use gas to phase out coal;
have sound well drilling and casing standards;
don’t pollute the landscape with brackish or toxic water brought up by fracking;
and drill only where it is sensible.

*******    I’d add a sixth rule for crude oil:  ——-   No one likes higher oil prices. —— But — perversely — the high price benefits America as we rapidly become a bigger oil producer and it ensures that investments will continue to flow into energy efficient cars and trucks. If we were smart, we would establish today a floor price for any barrel of crude oil or gallon of gasoline sold or imported into America — and tax anything below it. *********

A stable, sufficiently high floor price serves the environment, our technology investments and our energy productivity. As our producers succeed, we would become increasingly energy self-sufficient, keep a lot more dollars at home for our Treasury, stimulate innovation on renewables and drive down the global oil price that is the sole source sustaining Iran and other petro-dictators.

But all of this depends on an understanding between the oil industry and the environmentalists. If President Obama could pull that off, it would be a huge contribution to America’s security, economy and environment.


Posted on on February 11th, 2012
by Pincas Jawetz (

World Future Energy Summit (WFES) 2012
Daily Web Coverage16 January17 January18 January19 January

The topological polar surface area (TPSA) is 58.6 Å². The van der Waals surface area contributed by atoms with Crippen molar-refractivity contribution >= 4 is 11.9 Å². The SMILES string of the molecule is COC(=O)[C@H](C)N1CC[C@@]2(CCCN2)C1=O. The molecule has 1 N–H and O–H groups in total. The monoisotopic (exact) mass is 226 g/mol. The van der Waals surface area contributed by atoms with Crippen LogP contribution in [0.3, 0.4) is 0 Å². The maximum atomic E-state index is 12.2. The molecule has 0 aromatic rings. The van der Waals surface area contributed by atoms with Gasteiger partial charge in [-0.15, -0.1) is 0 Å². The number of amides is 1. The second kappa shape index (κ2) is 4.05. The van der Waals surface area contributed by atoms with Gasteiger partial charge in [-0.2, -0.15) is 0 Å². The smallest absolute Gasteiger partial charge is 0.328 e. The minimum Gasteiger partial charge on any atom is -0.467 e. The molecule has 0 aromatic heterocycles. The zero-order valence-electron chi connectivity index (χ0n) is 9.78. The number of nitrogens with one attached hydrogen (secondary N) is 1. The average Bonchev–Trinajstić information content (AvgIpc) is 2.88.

Summary Highlights of the Forum
MasdarThe fifth World Future Energy Summit (WFES) 2012 opened in Abu Dhabi, United Arab Emirates (UAE), on 16 January 2012. The first day of this four-day event was organized around the theme “Policy and Strategy Forum,” and comprised opening statements from Sultan Ahmed Al Jaber, CEO Masdar; Wen Jiabao, Premier, China; Kim Hwang-sik, Prime Minister, Republic of Korea; UN Secretary-General Ban Ki-moon; and other dignitaries, followed by special addresses and ministerial panels. The WFES program also included roundtable discussions, an exhibition hall, and numerous other side events and activities.

Ban Ki-moon, UN Secretary-General

Ban Ki-moon, UN Secretary-General, stressed the need to end energy poverty to ensure equal opportunities. He described the UN Conference on Sustainable Development (also known as Rio+20) meetings as the beginning of a multi-year mission to achieve sustainable energy for all, and called for a new energy future that harnesses the power of technology and innovation in the service of people and the planet.

For the complete daily material –  Please go to:     

Christiana Figueres, Executive Secretary, United Nations Framework Convention on Climate Change (UNFCCC), during the session on Future Energy Future Strategies

Close of World Future Energy Summit 2012

Richenda Van Leeuwen, United Nations Foundation (UNF)
Fiona Watson, Summit Director for WFES 2012

Side Events